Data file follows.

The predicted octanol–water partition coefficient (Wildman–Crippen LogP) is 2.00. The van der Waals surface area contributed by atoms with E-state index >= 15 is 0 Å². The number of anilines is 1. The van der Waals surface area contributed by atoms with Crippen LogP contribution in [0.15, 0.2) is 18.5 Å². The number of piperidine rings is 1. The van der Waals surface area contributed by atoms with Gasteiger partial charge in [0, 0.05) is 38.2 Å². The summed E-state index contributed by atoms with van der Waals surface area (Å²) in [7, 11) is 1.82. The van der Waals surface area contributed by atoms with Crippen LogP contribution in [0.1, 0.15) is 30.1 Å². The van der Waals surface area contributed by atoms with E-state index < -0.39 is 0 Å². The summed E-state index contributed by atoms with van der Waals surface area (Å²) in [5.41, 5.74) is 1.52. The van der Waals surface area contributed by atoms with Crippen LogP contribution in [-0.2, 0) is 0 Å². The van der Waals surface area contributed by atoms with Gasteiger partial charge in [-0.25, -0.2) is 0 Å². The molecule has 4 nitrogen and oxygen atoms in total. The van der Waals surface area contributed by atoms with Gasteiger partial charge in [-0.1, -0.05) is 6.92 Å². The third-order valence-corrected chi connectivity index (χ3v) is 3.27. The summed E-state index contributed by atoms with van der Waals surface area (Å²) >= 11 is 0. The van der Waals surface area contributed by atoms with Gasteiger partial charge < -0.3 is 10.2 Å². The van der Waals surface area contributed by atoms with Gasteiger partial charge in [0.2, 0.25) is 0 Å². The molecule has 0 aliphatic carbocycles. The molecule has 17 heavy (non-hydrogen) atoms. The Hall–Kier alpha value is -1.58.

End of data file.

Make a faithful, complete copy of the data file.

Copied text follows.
The predicted octanol–water partition coefficient (Wildman–Crippen LogP) is 2.00. The van der Waals surface area contributed by atoms with E-state index >= 15 is 0 Å². The number of anilines is 1. The van der Waals surface area contributed by atoms with Crippen LogP contribution in [0.15, 0.2) is 18.5 Å². The number of piperidine rings is 1. The van der Waals surface area contributed by atoms with Gasteiger partial charge in [0, 0.05) is 38.2 Å². The summed E-state index contributed by atoms with van der Waals surface area (Å²) in [7, 11) is 1.82. The van der Waals surface area contributed by atoms with Crippen LogP contribution in [0.1, 0.15) is 30.1 Å². The van der Waals surface area contributed by atoms with E-state index < -0.39 is 0 Å². The summed E-state index contributed by atoms with van der Waals surface area (Å²) in [5.41, 5.74) is 1.52. The van der Waals surface area contributed by atoms with Crippen LogP contribution in [-0.2, 0) is 0 Å². The van der Waals surface area contributed by atoms with Gasteiger partial charge in [-0.25, -0.2) is 0 Å². The molecule has 4 nitrogen and oxygen atoms in total. The van der Waals surface area contributed by atoms with Gasteiger partial charge in [-0.1, -0.05) is 6.92 Å². The third-order valence-corrected chi connectivity index (χ3v) is 3.27. The summed E-state index contributed by atoms with van der Waals surface area (Å²) >= 11 is 0. The van der Waals surface area contributed by atoms with Gasteiger partial charge < -0.3 is 10.2 Å². The van der Waals surface area contributed by atoms with Gasteiger partial charge in [0.2, 0.25) is 0 Å². The molecule has 0 aliphatic carbocycles. The molecule has 17 heavy (non-hydrogen) atoms. The Hall–Kier alpha value is -1.58.